Author: Tyler Stoffers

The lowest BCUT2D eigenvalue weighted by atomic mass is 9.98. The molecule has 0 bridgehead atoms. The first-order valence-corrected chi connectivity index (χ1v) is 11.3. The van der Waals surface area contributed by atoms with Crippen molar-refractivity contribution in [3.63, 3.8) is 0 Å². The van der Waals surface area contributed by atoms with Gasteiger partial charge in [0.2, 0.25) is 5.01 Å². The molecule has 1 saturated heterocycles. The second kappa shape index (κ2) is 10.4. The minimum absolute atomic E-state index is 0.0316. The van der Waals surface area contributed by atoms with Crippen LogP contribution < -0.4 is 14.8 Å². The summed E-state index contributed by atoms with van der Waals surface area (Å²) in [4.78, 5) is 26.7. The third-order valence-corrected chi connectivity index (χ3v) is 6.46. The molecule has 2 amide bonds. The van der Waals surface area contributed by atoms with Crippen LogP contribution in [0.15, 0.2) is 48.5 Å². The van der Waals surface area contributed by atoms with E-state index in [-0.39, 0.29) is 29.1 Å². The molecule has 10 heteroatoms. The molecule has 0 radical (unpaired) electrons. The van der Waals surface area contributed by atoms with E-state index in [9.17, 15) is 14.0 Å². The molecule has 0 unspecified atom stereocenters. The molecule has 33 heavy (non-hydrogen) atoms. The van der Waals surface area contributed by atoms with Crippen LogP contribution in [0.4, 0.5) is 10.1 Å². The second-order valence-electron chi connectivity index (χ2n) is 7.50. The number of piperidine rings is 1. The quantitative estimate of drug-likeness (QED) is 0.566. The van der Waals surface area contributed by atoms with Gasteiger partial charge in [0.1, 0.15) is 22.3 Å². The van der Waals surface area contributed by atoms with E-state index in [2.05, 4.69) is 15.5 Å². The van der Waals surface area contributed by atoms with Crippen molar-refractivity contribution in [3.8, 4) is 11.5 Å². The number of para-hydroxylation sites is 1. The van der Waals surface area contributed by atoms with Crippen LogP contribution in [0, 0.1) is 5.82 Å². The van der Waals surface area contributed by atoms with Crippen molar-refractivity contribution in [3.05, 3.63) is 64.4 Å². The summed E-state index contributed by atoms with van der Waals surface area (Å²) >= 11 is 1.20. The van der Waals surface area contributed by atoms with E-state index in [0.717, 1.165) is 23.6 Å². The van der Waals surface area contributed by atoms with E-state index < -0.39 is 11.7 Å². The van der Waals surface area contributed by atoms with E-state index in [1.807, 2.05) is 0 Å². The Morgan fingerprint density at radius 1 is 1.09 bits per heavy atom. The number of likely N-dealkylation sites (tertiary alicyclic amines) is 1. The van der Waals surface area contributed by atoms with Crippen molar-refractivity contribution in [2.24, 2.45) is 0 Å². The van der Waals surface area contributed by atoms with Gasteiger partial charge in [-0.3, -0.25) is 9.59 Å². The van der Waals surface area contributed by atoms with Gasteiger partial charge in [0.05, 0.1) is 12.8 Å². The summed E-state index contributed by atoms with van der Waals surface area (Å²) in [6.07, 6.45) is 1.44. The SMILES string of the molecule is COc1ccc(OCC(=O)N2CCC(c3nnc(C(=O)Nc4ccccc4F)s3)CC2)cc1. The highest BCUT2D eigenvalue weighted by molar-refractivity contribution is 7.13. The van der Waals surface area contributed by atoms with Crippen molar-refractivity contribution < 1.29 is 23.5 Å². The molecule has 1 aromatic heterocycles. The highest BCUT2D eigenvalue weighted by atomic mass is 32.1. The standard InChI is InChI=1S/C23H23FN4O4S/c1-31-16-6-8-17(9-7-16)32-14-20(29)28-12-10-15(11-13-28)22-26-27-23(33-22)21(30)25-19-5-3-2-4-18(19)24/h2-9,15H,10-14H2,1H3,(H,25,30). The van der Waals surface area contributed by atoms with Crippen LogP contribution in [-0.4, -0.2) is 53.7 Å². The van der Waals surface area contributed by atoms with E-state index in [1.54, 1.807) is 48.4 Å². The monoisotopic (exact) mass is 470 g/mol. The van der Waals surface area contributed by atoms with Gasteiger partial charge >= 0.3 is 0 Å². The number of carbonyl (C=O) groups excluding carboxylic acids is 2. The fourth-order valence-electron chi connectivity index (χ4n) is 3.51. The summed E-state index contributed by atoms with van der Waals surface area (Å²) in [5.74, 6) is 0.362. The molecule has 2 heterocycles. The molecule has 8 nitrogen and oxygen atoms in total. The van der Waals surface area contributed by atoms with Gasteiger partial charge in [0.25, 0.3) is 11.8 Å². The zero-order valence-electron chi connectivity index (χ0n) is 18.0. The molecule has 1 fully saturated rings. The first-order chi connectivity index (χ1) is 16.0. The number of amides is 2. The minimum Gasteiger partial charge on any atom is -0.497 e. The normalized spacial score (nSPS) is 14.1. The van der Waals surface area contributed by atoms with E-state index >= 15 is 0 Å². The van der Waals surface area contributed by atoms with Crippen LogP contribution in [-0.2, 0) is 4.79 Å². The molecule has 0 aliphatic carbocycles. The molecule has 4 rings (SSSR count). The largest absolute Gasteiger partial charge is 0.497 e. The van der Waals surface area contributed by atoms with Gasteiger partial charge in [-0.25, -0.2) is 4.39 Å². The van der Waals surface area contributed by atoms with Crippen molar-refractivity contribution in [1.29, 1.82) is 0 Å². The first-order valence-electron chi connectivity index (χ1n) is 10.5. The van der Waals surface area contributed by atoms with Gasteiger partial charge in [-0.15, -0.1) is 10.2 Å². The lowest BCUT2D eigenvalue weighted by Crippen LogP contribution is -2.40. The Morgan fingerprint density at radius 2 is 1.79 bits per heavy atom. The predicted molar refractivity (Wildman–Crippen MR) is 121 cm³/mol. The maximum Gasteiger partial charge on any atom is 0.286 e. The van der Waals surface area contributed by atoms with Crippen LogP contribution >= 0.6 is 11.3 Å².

This past week Germany’s Chancellor, Angela Merkel, once again reiterated her country’s stance when it comes to solving the European sovereign crisis. She directly opposes the issuance of Euro bonds as well as the expansion of the current role of the ECB. Merkel supports her opinion by stating that by issuing Euro bonds it would “level the difference” in interest rates among those in the Euro zone. This would eliminate the ability to see which part of the zone needs to be improved upon and would ultimately send the wrong messages to the market. Although one can see Ms. Merkel’s concerns, it has left many in question of what vehicle will be able to solve this continually-increasing issue. Originally, we had hoped that China would be a white knight in the situation by buying vast amount of European sovereign debt but the country has now pulled back as it is struggling within its own borders. We then had the proposed plan that involved levering up the EFSF which has been repeatedly delayed. Additionally, the IMF has become almost powerless and has been tossed to the side in the discussions of possibilities. Now, Merkel with the support of both Mario Mondi and Nicolas Sarkozy stating their opposition to Euro bonds and an expanded ECB, one begins to wonder what options are left. The crisis has also expanded to infect even the core countries of the Euro zone. This has been shown through a recent auction of German Bunds in which it was on able to place 65% of the issue into the hands of private investors with the rest being absorbed by the Bundesbank. Additionally, spread between Bunds and US Treasuries has widened to 31bp, indicating the increased perceived risk of the core European country. The Euro sovereign-crisis is negatively affecting the entire world economy, what options do you think will be pursued to try and solve this problem?